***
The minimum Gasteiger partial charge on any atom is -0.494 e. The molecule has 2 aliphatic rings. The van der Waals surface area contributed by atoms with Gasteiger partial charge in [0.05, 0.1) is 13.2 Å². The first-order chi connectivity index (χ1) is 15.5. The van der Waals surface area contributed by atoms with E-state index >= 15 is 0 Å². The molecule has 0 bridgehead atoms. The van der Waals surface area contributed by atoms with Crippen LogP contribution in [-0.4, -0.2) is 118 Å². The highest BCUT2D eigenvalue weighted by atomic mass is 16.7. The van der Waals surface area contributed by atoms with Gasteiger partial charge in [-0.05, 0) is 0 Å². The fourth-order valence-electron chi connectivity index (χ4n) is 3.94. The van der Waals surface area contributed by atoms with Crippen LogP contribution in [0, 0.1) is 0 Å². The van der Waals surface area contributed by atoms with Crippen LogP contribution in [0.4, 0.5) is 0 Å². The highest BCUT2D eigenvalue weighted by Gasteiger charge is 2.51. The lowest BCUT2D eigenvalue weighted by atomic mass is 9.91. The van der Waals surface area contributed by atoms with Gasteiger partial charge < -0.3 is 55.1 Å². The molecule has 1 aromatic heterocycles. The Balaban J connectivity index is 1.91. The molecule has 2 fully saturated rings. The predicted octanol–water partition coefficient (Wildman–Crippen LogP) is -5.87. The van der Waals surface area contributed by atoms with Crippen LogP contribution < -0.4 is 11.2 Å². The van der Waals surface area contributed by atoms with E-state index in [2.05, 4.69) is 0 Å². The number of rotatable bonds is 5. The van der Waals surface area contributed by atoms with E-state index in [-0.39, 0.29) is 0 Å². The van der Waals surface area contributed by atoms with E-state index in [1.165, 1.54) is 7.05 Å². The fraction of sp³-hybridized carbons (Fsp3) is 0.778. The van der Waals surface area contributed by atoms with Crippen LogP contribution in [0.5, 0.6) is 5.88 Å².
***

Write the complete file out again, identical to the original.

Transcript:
The minimum Gasteiger partial charge on any atom is -0.494 e. The molecule has 2 aliphatic rings. The van der Waals surface area contributed by atoms with Gasteiger partial charge in [0.05, 0.1) is 13.2 Å². The first-order chi connectivity index (χ1) is 15.5. The van der Waals surface area contributed by atoms with E-state index >= 15 is 0 Å². The molecule has 0 bridgehead atoms. The van der Waals surface area contributed by atoms with Crippen LogP contribution in [-0.4, -0.2) is 118 Å². The highest BCUT2D eigenvalue weighted by atomic mass is 16.7. The van der Waals surface area contributed by atoms with Gasteiger partial charge in [-0.05, 0) is 0 Å². The fourth-order valence-electron chi connectivity index (χ4n) is 3.94. The van der Waals surface area contributed by atoms with Crippen LogP contribution in [0, 0.1) is 0 Å². The van der Waals surface area contributed by atoms with Crippen LogP contribution in [0.4, 0.5) is 0 Å². The highest BCUT2D eigenvalue weighted by Gasteiger charge is 2.51. The lowest BCUT2D eigenvalue weighted by atomic mass is 9.91. The van der Waals surface area contributed by atoms with Gasteiger partial charge < -0.3 is 55.1 Å². The molecule has 1 aromatic heterocycles. The Balaban J connectivity index is 1.91. The molecule has 2 fully saturated rings. The predicted octanol–water partition coefficient (Wildman–Crippen LogP) is -5.87. The van der Waals surface area contributed by atoms with Crippen LogP contribution < -0.4 is 11.2 Å². The van der Waals surface area contributed by atoms with E-state index in [2.05, 4.69) is 0 Å². The number of rotatable bonds is 5. The van der Waals surface area contributed by atoms with E-state index in [-0.39, 0.29) is 0 Å². The van der Waals surface area contributed by atoms with E-state index in [1.165, 1.54) is 7.05 Å². The fraction of sp³-hybridized carbons (Fsp3) is 0.778. The van der Waals surface area contributed by atoms with Crippen LogP contribution in [0.5, 0.6) is 5.88 Å².